Abu Dhabi, UAESaturday 7 December 2019

Why Ramadan is a time for us all to eat more mindfully

The holy month is an ideal time to start questioning your eating habits

Ramadan is a good time to address bad eating habits. Getty
Ramadan is a good time to address bad eating habits. Getty

As people across the UAE have begun fasting from sunrise to sunset, in observance of the holy month of Ramadan, I have been reassessing my own ­relationship with food.

As in many places across the country, a dedicated, papered-over space has been created in our office where non-fasters can go to eat. This means that every time I decide to put any food into my mouth, I have to actively and consciously stop what I am doing, get up and make my way to the other end of the office. This is encouraging a much more mindful approach to munching.

Now that the opportunity has been removed, I realise that over recent months (maybe even years?), I have unwittingly morphed into a day-long desk grazer. A handful of nuts here; some chocolate there; a granola bar here; a Starbucks mocha ­frappuccino there: I slowly eat my way through the day, one snack at a time. Much like our cavemen ancestors, or my notoriously greedy chocolate ­Labrador, I have become an opportunistic eater – gobbling down everything and anything that’s in front of me, as if I am worried about when and where my next meal might come from.

Ramadan is a great opportunity to try to shatter those patterns. I am conscious of being respectful of all the colleagues and friends around me who are fasting – and, on some psychological level, I think this is making me less inclined to be gluttonous. As so many people around us show such remarkable restraint, abstaining completely from eating and drinking throughout the day, it is a good time to ask oneself: when do you eat? What do you eat? How much do you eat? And, most importantly, why do you eat?

The fact that I have inadvertently managed to cut out all between-meal snacking over the last few days is ­testament to the fact that a fair amount of my eating is done completely subconsciously. It is certainly not a response to actual hunger. Boredom, stress, habit, as a distraction or to address out-of-control sugar cravings, maybe. But not actual hunger. The snacks are there, so I eat them unthinkingly.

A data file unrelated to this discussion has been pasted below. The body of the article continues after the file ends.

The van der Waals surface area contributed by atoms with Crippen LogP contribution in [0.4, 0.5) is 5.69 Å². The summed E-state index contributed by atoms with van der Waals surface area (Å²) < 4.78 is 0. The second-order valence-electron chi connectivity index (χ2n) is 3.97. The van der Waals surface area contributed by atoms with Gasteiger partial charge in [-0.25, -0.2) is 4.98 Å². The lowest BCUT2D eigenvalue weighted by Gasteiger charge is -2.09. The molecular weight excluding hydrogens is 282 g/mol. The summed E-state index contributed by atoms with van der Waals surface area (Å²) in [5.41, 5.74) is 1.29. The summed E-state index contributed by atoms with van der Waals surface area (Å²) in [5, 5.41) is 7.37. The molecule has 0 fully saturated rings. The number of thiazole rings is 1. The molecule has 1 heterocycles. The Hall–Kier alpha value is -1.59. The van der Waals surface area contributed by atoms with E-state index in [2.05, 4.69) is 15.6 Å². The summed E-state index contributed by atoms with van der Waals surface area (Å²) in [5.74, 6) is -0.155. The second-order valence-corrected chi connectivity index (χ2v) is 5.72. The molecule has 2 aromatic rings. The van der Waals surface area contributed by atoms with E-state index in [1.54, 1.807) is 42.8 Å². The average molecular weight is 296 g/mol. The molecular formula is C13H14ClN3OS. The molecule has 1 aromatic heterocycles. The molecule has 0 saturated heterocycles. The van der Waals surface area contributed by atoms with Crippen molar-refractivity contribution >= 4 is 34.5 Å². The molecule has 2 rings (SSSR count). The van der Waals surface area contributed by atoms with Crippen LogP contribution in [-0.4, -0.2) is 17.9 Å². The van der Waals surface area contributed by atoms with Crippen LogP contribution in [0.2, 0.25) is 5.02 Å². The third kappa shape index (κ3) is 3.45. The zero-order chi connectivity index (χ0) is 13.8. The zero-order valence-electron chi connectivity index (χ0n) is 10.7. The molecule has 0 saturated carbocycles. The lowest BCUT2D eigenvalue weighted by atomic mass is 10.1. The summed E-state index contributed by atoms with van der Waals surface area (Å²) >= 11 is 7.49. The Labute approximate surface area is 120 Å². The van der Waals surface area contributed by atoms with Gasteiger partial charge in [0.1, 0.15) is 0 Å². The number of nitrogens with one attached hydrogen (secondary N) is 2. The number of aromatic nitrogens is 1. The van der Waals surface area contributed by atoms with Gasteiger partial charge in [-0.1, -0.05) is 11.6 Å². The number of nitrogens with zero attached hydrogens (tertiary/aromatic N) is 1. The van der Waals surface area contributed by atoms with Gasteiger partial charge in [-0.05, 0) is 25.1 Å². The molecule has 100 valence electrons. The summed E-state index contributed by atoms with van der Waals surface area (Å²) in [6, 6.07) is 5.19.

Thoughts about how often I eat have also made me more conscious of what I am eating. This Ramadan, I am giving iftar buffets a wide berth, as they present countless opportunities for excessive, unthinking ­consumption. Instead, for the first time in a long time, I have been ­studiously preparing all my own meals, rather than relying on the cafe downstairs or the ever-trusty Talabat to do the work for me.

It’s all too easy, when things get busy and you get lazy, to forget how much better it makes you feel to ­consume good, clean, nutritious grub. And it’s a downward spiral – the more unhealthily you eat, the less healthily you want to eat, particularly if you have a dysfunctional relationship with sugar. I have spent a good part of my life being ­addicted to nicotine – and sugar is the far more insidious drug. At least ­cigarettes taste and smell bad, and you know one when you see one; whereas sugar hides in everything, and when it does show itself, it lulls you into a false state of security with its sweet, enticing flavours. It weaves itself into your brain, cancelling out your capacity for sound decision-making – and somehow ­manages to convince you that more sugar is the answer to all your problems.

My kitchen counter is stacked high with healthy recipe books – ­Madeleine Shaw’s Get the Glow, Joe Wicks’s Lean in 15, James Duigan’s Clean & Lean Diet, Deliciously Ella with Friends by Ella Woodward and even Cameron Diaz’s The Body Book. They are all dog-eared from overuse, but a thin layer of dust points to their recent neglect.

This week, they have been ­recommissioned, and I have been reminded of the satisfaction that comes from preparing your own food from scratch – of taking back control over what you are putting into your body. I am reminded of Shaw’s three-­ingredient banana chia ­pudding, which takes minutes to make but keeps you full for most of the day; and her mushroom, lentil and coconut stew. I scoff down Duigan’s Clean & Lean super mince; and I reacquaint myself with ­Deliciously Ella’s raw brownies, which ­contain only dates, cacao powder and pecan nuts. I have also become mildly obsessed with the ­vegetarian, grain-free snacks from ­homegrown brand ­Protein Bakeshop, as well as gluten-free oats.

Hopefully, I will stay the course for the next 30 days – and then eating mindfully will become a habit again.

Updated: May 11, 2019 02:42 PM

SHARE

SHARE